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Meyer Sound Talks Sustainability, Engineering

Meyer Sound's Director of Loudspeaker Development, Katharine “Katie” Murphy Khulusi, explains a variety of the company’s approaches to achieving ecological objectives.

Katharine “Katie” Murphy Khulusi, Meyer Sound's Director of Loudspeaker Development.
Katharine “Katie” Murphy Khulusi, Meyer Sound’s Director of Loudspeaker Development.

Berkeley, CA (April 22, 2024)—Meyer Sound has long had numerous sustainability and “green goals,” ranging from manufacturing practices to looking at how to best extend products’ usability. Here, the company’s Director of Loudspeaker Development, Katharine “Katie” Murphy Khulusi, explains a variety of the company’s approaches to achieving ecological objectives.


Our company sustainability goals are multifaceted. First, we’re privileged to base our facilities in Berkeley, California. Being in Berkeley comes with specific commitments to run our business in a sustainable way, particularly as a manufacturer with both a warehouse and workplace onsite. In that context the company continues to move forward, adhering to California’s Green Business guidelines, doing what we can to be good members of the community in Berkeley, and staying true to our core company values.

On the engineering side of things, we try to make sure that those sustainable values are baked into updates to our manufacturing line and into the useful life of our products, making sure that they operate as long as possible and their lifecycle extends to secondary uses.

With every new product, we’re trying to get the most out of the smallest amount of raw materials. We want to make sure that we are not over-consuming in our designs.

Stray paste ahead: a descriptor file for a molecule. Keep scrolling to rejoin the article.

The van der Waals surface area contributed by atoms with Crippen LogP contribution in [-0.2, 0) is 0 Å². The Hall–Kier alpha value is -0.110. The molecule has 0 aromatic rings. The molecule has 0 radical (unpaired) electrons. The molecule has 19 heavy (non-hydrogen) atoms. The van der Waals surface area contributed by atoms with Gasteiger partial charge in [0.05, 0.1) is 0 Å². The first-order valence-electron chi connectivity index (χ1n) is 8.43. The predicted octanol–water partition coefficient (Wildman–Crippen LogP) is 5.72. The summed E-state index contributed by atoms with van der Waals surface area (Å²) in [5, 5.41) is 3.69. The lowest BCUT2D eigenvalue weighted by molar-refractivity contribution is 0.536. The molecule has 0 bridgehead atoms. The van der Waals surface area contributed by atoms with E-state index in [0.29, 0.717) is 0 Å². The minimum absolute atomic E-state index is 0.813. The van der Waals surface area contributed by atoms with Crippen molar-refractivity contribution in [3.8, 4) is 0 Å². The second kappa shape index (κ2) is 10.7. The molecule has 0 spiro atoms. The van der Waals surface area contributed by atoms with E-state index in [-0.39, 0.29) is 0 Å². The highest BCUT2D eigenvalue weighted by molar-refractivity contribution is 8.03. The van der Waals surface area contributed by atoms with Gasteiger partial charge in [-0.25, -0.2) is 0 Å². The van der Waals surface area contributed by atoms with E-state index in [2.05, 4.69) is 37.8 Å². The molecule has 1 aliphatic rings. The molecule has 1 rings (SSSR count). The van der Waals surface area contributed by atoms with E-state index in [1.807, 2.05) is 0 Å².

Another side is power consumption. We want to make sure every new product we make is more efficient than the last, so you can use less power to get better output and get higher sound output in a smaller package.

It’s about really making sure, from the very beginning of the design phase, to consider a product’s performance as an individual unit and in the context of the number of products needed to put on a tour, a festival, or a permanent install.


It’s all about holistic design. We need to be baking these sustainability values in right from the concept stage and not compromising on them. Then, what we end up with is a product that has been thoughtfully and intentionally designed from start to finish.


Absolutely. Two of our biggest collaborators in the sustainability space are Sustainability in AV (SAVe) and Sound Future. SAVe helps our industry understand and achieve the UN’s 2030 Agenda for Sustainable Development goals, and serves as a bridge to like-minded industries, NGOs, and partners. We sponsored their March conference at UCLA, and we are really excited to continue to work with them toward meeting broader climate goals.

We are working with Sound Future, a nonprofit that uses the power of live events as a catalyst for climate innovation, to evaluate the difference we’re striving to make and how that correlates to real life. With organizations like Sound Future, we really want to be optimizing our data; then we are able to demonstrate that we aren’t just talking about this, we’re making significant, quantifiable steps in the right direction with sustainability in mind.